Deep Freeze ’24: Indy police save pup, city expands warming centers and shelter space
INDIANAPOLIS (WISH) — An early-morning save serves as a reminder of the dangers of the cold for all creatures, great and small. Indianapolis Metropolitan Police Department shared the story and pictures.
South District officers say it started with a call about a dog that had been outside for several hours along Pennsylvania Street near Troy Avenue.
Overnight temperatures were well below zero, with wind chills nearing -20 degrees, so IMPD says the officers got the dog into a warm vehicle and took her to Animal Care Services.
Officers say, “She was a friendly girl.” The message closes with a reminder to bring pets inside and keep a close watch on them so they don’t get loose. As we have reported, officials say they are enforcing the city’s rules aimed at protecting pets during extreme cold.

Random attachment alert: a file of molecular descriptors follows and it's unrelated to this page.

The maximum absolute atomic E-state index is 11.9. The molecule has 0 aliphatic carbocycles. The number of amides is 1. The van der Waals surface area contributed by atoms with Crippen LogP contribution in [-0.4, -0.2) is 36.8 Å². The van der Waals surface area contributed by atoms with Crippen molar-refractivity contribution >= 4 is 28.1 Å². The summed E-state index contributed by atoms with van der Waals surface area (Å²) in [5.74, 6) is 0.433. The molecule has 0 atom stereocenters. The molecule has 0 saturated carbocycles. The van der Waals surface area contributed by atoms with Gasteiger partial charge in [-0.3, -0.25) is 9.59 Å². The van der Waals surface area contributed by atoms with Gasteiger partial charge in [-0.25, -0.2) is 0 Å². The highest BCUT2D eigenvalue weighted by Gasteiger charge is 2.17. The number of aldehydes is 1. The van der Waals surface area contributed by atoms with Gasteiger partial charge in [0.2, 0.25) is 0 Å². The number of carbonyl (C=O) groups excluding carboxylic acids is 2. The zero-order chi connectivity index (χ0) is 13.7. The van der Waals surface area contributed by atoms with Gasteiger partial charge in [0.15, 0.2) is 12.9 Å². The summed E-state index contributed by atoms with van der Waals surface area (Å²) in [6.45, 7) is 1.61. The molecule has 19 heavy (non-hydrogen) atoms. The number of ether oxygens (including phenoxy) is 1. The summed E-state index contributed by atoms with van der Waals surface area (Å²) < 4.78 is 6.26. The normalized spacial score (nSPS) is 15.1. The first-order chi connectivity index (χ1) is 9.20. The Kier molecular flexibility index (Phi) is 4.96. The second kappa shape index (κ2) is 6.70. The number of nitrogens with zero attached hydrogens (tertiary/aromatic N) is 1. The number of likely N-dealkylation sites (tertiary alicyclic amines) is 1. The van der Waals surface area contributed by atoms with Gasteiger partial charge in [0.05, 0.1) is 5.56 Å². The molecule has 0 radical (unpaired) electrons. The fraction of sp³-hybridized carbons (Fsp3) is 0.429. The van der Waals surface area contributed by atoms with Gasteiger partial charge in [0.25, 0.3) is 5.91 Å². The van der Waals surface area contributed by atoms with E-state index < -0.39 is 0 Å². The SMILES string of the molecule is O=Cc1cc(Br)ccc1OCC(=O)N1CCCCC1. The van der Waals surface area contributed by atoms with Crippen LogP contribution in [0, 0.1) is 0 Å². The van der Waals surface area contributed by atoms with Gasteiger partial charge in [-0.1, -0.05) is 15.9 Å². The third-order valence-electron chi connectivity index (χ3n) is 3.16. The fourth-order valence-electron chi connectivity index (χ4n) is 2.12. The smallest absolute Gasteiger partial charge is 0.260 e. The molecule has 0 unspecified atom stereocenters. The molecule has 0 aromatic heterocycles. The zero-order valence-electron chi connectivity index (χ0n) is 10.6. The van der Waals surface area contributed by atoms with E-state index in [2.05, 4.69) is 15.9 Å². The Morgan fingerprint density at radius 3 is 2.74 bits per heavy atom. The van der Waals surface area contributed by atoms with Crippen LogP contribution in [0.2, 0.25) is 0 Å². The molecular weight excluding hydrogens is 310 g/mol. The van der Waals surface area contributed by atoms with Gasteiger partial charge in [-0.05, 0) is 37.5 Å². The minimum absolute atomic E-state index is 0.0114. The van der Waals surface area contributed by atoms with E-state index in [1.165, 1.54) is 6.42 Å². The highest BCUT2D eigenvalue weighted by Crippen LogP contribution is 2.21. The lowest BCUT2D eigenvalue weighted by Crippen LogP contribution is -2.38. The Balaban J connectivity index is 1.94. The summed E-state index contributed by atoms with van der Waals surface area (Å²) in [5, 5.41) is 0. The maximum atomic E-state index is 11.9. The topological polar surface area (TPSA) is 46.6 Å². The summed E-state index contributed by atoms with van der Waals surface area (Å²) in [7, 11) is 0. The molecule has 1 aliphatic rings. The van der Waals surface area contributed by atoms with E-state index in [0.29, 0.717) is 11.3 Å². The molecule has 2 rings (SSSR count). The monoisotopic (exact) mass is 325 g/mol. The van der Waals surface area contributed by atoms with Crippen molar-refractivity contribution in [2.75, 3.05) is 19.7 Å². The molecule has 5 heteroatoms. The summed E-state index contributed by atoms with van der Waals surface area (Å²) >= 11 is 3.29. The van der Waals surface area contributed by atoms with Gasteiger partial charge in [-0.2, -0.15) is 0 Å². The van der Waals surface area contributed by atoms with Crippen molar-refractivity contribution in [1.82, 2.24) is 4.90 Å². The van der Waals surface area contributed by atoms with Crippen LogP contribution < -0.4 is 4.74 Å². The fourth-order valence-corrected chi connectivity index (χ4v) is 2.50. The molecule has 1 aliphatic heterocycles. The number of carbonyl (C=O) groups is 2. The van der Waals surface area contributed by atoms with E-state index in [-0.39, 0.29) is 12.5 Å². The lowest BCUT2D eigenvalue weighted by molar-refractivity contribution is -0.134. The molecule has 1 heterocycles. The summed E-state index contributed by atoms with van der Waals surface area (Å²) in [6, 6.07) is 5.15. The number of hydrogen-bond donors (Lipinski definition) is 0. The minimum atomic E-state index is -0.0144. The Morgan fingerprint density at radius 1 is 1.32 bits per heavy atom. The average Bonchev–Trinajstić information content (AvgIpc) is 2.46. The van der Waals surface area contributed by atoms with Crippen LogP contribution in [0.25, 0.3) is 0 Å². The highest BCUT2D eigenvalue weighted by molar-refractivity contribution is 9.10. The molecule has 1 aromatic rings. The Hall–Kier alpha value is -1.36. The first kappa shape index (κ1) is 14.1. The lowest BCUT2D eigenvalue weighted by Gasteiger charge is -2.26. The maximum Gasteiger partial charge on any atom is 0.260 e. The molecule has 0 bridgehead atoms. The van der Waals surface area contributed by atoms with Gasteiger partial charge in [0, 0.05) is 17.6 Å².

With the extremely dangerous temperatures, Indy Parks is opening indoor facilities at several parks to provide people with a place to stay warm. Most days, the buildings will be open during their regular hours, but for MLK Day, the list is limited:
- Broad Ripple Park – 10 a.m.-6 p.m.
- Garfield Park – 10 a.m.-6 p.m.
- Riverside Park – 10 a.m.-6 p.m.
- Thatcher Park – 10 a.m.-6 p.m.
- Windsor Park – 10 a.m.-6 p.m.
- Stanley Strader (formerly Bethel) Park – 10 a.m.- 8 p.m.
For people facing homelessness, the City of Indianapolis has implemented its Winter Contingency Plan. The steps kick in during times like the current cold snap when shelters are likely to reach capacity.
During such a crisis, the city says single men who need shelter should check in at the Wheeler Mission Shelter for Men on Market Street. They will either be housed at the main shelter or an overflow facility.
Fathers with children can get help through the Family Promise of Greater Indianapolis.
Single women and mothers with children will find assistance through the Wheeler Mission Center for Women and Children.